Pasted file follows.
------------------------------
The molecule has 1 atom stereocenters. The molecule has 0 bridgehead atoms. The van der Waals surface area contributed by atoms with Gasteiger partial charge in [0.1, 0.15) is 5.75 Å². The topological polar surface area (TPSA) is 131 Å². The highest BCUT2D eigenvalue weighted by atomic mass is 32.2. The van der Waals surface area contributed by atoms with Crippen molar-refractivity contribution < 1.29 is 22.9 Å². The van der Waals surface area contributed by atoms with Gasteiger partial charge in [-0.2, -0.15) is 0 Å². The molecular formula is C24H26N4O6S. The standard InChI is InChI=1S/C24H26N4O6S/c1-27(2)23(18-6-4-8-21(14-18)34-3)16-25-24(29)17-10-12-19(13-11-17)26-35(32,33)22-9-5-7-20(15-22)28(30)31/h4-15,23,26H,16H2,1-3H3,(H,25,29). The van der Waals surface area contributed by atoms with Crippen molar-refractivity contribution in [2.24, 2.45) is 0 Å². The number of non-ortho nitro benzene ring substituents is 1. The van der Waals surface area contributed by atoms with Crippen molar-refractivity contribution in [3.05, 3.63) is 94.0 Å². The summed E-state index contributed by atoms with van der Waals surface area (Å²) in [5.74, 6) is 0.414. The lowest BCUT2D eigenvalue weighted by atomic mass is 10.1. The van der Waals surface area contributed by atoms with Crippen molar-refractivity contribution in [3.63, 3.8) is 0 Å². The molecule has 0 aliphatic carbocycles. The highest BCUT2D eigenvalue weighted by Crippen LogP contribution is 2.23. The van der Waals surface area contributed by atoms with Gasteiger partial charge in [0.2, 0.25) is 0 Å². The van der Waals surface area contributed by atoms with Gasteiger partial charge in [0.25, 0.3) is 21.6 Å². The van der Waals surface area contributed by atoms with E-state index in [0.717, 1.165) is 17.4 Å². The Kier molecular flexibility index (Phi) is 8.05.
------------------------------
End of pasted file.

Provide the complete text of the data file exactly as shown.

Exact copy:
The molecule has 1 atom stereocenters. The molecule has 0 bridgehead atoms. The van der Waals surface area contributed by atoms with Gasteiger partial charge in [0.1, 0.15) is 5.75 Å². The topological polar surface area (TPSA) is 131 Å². The highest BCUT2D eigenvalue weighted by atomic mass is 32.2. The van der Waals surface area contributed by atoms with Crippen molar-refractivity contribution < 1.29 is 22.9 Å². The van der Waals surface area contributed by atoms with Gasteiger partial charge in [-0.2, -0.15) is 0 Å². The molecular formula is C24H26N4O6S. The standard InChI is InChI=1S/C24H26N4O6S/c1-27(2)23(18-6-4-8-21(14-18)34-3)16-25-24(29)17-10-12-19(13-11-17)26-35(32,33)22-9-5-7-20(15-22)28(30)31/h4-15,23,26H,16H2,1-3H3,(H,25,29). The van der Waals surface area contributed by atoms with Crippen molar-refractivity contribution in [2.24, 2.45) is 0 Å². The number of non-ortho nitro benzene ring substituents is 1. The van der Waals surface area contributed by atoms with Crippen molar-refractivity contribution in [3.05, 3.63) is 94.0 Å². The summed E-state index contributed by atoms with van der Waals surface area (Å²) in [5.74, 6) is 0.414. The lowest BCUT2D eigenvalue weighted by atomic mass is 10.1. The van der Waals surface area contributed by atoms with Crippen molar-refractivity contribution in [3.63, 3.8) is 0 Å². The molecule has 0 aliphatic carbocycles. The highest BCUT2D eigenvalue weighted by Crippen LogP contribution is 2.23. The van der Waals surface area contributed by atoms with Gasteiger partial charge in [0.2, 0.25) is 0 Å². The van der Waals surface area contributed by atoms with Gasteiger partial charge in [0.25, 0.3) is 21.6 Å². The van der Waals surface area contributed by atoms with E-state index in [0.717, 1.165) is 17.4 Å². The Kier molecular flexibility index (Phi) is 8.05.